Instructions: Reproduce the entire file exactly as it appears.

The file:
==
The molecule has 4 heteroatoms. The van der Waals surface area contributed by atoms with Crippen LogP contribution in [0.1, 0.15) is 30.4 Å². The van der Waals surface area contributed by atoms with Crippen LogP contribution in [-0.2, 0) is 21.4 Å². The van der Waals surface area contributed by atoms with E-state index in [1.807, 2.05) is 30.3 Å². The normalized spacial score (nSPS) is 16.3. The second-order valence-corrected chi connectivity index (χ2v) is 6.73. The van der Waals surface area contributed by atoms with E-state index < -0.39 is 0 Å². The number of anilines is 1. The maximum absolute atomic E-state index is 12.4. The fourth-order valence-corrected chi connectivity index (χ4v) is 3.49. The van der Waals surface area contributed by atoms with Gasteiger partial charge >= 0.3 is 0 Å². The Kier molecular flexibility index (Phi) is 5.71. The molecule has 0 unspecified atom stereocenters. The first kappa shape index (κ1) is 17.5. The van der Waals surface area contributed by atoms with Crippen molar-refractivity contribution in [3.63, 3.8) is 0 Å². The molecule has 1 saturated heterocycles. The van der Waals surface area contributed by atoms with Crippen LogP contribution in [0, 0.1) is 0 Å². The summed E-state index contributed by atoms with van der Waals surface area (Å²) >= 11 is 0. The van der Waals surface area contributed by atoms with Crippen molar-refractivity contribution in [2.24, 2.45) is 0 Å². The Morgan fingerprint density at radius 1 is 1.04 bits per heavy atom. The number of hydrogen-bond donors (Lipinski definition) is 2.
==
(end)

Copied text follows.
The molecule has 4 heteroatoms. The van der Waals surface area contributed by atoms with Crippen LogP contribution in [0.1, 0.15) is 30.4 Å². The van der Waals surface area contributed by atoms with Crippen LogP contribution in [-0.2, 0) is 21.4 Å². The van der Waals surface area contributed by atoms with E-state index in [1.807, 2.05) is 30.3 Å². The normalized spacial score (nSPS) is 16.3. The second-order valence-corrected chi connectivity index (χ2v) is 6.73. The van der Waals surface area contributed by atoms with E-state index < -0.39 is 0 Å². The number of anilines is 1. The maximum absolute atomic E-state index is 12.4. The fourth-order valence-corrected chi connectivity index (χ4v) is 3.49. The van der Waals surface area contributed by atoms with Gasteiger partial charge >= 0.3 is 0 Å². The Kier molecular flexibility index (Phi) is 5.71. The molecule has 0 unspecified atom stereocenters. The first kappa shape index (κ1) is 17.5. The van der Waals surface area contributed by atoms with Crippen molar-refractivity contribution in [3.63, 3.8) is 0 Å². The molecule has 1 saturated heterocycles. The van der Waals surface area contributed by atoms with Crippen LogP contribution in [0, 0.1) is 0 Å². The summed E-state index contributed by atoms with van der Waals surface area (Å²) >= 11 is 0. The van der Waals surface area contributed by atoms with Crippen molar-refractivity contribution in [2.24, 2.45) is 0 Å². The Morgan fingerprint density at radius 1 is 1.04 bits per heavy atom. The number of hydrogen-bond donors (Lipinski definition) is 2.